Be realistic and learn how to accurately prioritize assets and understand what the resources look like if you’re forced to remediate. A business impact analysis should be run to help identify areas of highest risk when it comes to data loss or system takeovers.
Evaluate whether your team is capable of hardening, patching, iOS upgrades, and reconfiguration, and implement automation wherever possible to proactively protect your assets and reduce chances of a critical incident.
Methods of Reducing Risk and Remediating without Patching
Zero-day threats can be mitigated proactively if vulnerabilities are identified before an attack happens and remedial action is taken. Leveraging local firewalls is a much overlooked but simple and effective way to protect against zero-day threats.
This is an appropriate line of defense whether or not patches are available. While patching should be a routine part of security, particularly with multiple endpoints, it shouldn't be your sole solution.
In particular, reacting to an incident with mass patching can cause system problems and potentially shut down user stations or entire networks as the impact of the patch is more damaging than the risk of a breach.
Evaluating the impact of patching should be as important as evaluating the impact of any specific threat. If there is a low risk of penetration and the data accessible through a vulnerability is nonsensitive, it may make more sense to find other ways to close the gap than to arbitrarily patch and run the risk of “blue screening” one or more consoles.
Combating Vulnerability Management in a Post-COVID-19 World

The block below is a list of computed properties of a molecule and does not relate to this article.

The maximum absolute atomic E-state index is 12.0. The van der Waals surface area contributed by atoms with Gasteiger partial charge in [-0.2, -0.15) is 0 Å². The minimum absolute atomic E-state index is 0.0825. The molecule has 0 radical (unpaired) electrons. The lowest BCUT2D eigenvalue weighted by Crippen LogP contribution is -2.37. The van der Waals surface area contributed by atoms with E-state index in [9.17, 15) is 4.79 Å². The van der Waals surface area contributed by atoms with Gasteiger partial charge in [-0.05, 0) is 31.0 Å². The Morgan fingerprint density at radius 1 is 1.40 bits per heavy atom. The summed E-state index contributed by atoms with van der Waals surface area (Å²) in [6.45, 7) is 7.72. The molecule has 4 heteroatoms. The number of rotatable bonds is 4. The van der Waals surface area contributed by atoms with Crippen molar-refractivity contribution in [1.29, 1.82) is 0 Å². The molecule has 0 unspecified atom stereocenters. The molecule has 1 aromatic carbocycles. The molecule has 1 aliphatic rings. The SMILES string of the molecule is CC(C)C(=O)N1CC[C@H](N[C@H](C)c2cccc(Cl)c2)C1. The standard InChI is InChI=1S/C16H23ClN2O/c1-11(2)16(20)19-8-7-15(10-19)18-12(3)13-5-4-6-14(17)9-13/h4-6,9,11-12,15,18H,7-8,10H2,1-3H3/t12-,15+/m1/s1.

The shift to remote work created more vulnerabilities than ever, with additional access points, devices, and systems added into most firms’ already cluttered infrastructure. Unfortunately, cybersecurity was not essential for many organizations, since it is not a clear revenue driver.
COVID changed the entire threat landscape and drove home the need for vulnerability management in a decentralized environment. SaaS models can provide visibility into the at-home work environment, delivering more mobility and making it possible to monitor and protect at an agent level.
A key step is to centralize the identity provider, and authenticate all users and logins across platforms, systems and applications using the same IDP. This is honestly one of the simplest things you can do to mitigate risk with a remote workforce.
Look at datasets and impact across your organization and beyond. Don’t simply track threat impact, but remediation impact from system to system. Consider which highest-scoring vulnerabilities also have the greatest risk of exploitation, and identify the actual risks using threat intelligence to help you defend against the most likely and most impactful threats.
Finally, don’t view vulnerability management through a lens of compliance alone. Many standards touch on risk mitigation, but requirements are often vague at best and vary widely from framework to framework.
Instead, focus on identifying, assessing, and mitigating risk to reduce financial and reputational impacts in case of a breach. It is far cheaper to invest in a tool to help with vulnerability management than to suffer the breakdown of trust from investors if you suffer a cyberattack resulting in data loss.